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Comment: It's called "puffery" (Score 1) 147

If I were selling a moving service, and I put out ads showing us moving an elephant, how on earth could I complain when a customer actually asked us to move an elephant? That's what was advertised, that's what they should deliver. End of story.

In your example, the ad showing the elephant would certainly be considered mere puffery and not give you a valid claim in court. See, e.g., Leonard v. Pepsico (in which a plaintiff tried to sue Pepsi for failing to deliver a Harrier jet as the prize in a contest based an a TV ad showing the jet as a prize).

The question is whether "unlimited" is a claim whose truth or falsity can be demonstrated, and what kind of expectations reasonable people have.

Comment: Wiretap laws are anachronistic (Score 1) 368

by langelgjm (#47657223) Attached to: Comcast Drops Spurious Fees When Customer Reveals Recording

Besides, would you really want this to be a prevalent feature on smartphones?

Yes. With virtually every other form of electronic communication we have today, we know that it can be (and likely is being) recorded and archived. E-mail, SMS, Facebook messages, video camera footage (without audio), license plate location details through ALPR, credit card usage information, utility usage information through smart meters... heck, even WHO you call and for how long is being recorded by the phone company and shared with law enforcement, no warrant required, since that's "just metadata" recorded by a "pen register" and doesn't fall under wiretap laws.

Now, ask yourself, who benefits from that fact that it's difficult for the average citizen to record their phone calls? And why is it that every entity with any significant power or revenue records their phone calls, and simply informs you of that fact without offering any choice? How exactly does it benefit me that all my interactions with Comcast or AT&T are recorded and kept by them and I have nothing?

Maybe you think there should be more protections for all the other forms of communication and data, but that's not going to happen. And just like it was in the interest of law enforcement for them to be able to record you, but not for you to be able to record them, I think you need to think hard about whether you really want to preserve an illusion of privacy, or actually be able level the playing field.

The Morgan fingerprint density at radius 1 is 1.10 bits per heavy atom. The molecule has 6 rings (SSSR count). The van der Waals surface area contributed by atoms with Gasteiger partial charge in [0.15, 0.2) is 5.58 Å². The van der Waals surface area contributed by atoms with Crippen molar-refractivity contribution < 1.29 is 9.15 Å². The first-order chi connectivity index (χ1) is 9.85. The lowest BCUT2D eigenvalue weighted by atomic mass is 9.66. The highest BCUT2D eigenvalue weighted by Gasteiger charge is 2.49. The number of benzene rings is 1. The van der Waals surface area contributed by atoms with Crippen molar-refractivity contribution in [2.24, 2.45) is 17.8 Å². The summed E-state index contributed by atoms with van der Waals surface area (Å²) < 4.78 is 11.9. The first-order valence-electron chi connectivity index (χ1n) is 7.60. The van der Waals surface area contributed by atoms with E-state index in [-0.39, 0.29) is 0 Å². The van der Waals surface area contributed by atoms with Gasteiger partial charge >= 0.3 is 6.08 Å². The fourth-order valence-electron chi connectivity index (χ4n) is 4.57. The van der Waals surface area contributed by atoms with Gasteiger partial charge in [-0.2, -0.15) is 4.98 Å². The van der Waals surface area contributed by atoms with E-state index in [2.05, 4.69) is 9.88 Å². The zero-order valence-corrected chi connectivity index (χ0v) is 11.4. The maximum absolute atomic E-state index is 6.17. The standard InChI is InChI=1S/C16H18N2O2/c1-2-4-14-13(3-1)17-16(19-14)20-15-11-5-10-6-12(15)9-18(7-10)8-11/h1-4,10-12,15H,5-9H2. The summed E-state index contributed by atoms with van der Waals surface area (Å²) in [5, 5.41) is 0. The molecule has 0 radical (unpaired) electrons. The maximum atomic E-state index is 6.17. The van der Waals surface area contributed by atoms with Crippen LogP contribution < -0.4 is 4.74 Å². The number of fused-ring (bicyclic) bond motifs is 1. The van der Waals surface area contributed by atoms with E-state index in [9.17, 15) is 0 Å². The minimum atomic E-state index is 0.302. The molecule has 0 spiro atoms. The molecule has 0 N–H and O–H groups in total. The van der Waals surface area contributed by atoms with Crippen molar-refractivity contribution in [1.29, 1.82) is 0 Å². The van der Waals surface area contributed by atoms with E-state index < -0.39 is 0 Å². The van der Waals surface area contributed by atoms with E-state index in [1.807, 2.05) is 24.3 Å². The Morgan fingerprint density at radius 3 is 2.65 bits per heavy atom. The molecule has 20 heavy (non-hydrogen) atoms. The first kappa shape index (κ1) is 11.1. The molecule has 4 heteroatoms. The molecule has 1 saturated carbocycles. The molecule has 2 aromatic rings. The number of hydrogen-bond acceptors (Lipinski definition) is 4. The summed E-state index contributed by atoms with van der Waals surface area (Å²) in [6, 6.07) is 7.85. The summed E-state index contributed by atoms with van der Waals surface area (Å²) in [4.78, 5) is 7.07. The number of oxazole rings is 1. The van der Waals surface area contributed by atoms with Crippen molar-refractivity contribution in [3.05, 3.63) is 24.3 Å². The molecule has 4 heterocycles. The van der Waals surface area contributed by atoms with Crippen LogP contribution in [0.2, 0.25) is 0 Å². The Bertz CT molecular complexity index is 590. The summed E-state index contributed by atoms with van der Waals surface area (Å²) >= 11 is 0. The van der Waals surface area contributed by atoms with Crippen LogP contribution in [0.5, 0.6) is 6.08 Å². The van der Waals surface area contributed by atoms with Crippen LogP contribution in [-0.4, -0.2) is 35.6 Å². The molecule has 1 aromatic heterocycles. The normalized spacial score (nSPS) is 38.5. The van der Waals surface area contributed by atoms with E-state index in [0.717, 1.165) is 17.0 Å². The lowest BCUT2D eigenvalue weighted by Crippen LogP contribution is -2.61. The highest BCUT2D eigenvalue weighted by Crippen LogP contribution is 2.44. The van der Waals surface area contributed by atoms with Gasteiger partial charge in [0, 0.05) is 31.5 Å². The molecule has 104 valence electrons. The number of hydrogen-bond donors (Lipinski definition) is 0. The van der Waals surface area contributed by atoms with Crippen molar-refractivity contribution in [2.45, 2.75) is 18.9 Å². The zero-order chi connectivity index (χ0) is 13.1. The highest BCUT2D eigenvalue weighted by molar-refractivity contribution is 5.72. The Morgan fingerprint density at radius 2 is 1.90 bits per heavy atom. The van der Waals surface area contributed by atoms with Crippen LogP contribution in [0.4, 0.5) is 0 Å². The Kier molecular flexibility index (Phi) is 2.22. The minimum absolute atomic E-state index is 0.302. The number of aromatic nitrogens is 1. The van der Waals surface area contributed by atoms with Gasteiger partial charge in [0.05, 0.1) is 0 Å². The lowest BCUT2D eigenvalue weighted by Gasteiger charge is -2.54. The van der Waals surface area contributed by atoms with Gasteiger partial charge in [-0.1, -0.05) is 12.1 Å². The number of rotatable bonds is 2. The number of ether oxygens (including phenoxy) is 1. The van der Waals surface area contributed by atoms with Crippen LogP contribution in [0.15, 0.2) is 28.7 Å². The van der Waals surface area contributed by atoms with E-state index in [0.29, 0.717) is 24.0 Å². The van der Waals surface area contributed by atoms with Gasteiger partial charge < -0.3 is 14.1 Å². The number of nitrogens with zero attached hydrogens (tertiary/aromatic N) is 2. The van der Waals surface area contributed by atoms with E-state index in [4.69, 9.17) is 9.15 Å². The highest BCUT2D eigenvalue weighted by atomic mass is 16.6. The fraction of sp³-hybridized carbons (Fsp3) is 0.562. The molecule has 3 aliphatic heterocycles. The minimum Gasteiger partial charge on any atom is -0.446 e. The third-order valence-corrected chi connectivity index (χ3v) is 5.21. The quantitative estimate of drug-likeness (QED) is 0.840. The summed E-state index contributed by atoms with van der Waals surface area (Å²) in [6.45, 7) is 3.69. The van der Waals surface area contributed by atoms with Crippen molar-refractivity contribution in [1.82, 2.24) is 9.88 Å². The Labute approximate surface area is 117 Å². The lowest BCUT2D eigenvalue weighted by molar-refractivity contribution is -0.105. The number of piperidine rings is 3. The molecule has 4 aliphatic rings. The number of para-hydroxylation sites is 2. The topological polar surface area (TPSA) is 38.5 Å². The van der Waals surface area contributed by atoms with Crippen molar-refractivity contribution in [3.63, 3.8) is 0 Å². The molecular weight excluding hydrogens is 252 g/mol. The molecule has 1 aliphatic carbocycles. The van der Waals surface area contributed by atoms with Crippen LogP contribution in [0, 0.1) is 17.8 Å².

Comment: If it's that important to you... (Score 1) 218

by langelgjm (#47591009) Attached to: The Great Taxi Upheaval

Obviously with license plate scanners driving a car doesn't solve the anonymity problem. If being anonymous is that important to you, ride a bicycle or use public transit. Even where public transit doesn't directly accept cash, you can almost always purchase the RFID or smart card with cash. There will be a record of your trips, but it won't be linked to you.

FYI, public transit is often the transportation mode of choice for the marginalized.

Comment: The knowledge works both ways (Score 1) 218

by langelgjm (#47590999) Attached to: The Great Taxi Upheaval

Yes, records of the customers should make drivers safer. That knowledge also works in the other direction:

Last night I got a safety alert message from my university in DC saying that a female student had hailed a cab, and the driver had tried to sexually assault her. She escaped, and the driver took off and has not been found. The only description of the cab was a "silver van".

I've heard lots of worries that with Uber, "you don't know who's driving you" - but that's even more true with a regular cab. If this incident had happened with Uber, there would have been an electronic record of the hail, GPS tracking of the vehicle, etc. Maybe if you happen to get the cab number you can check in with the company to see which driver was operating at the time, but who is going to remember a cab number when they're being assaulted?

Comment: Taxicabs (Score 4, Insightful) 928

But are you actually proposing that a carrier of human cargo not be allowed to refuse service?

The idea isn't nearly as absurd as you make it sound. Regulated taxicabs in many cities are not allowed to refuse service - they must pick you up and take you where you want to go.

Comment: Advertising =/= scientific research (Score 1) 219

by langelgjm (#47349299) Attached to: Facebook's Emotion Experiment: Too Far, Or Social Network Norm?

It's different from A/B testing in that the experiment is explicitly designed to cause harm to half of the participants.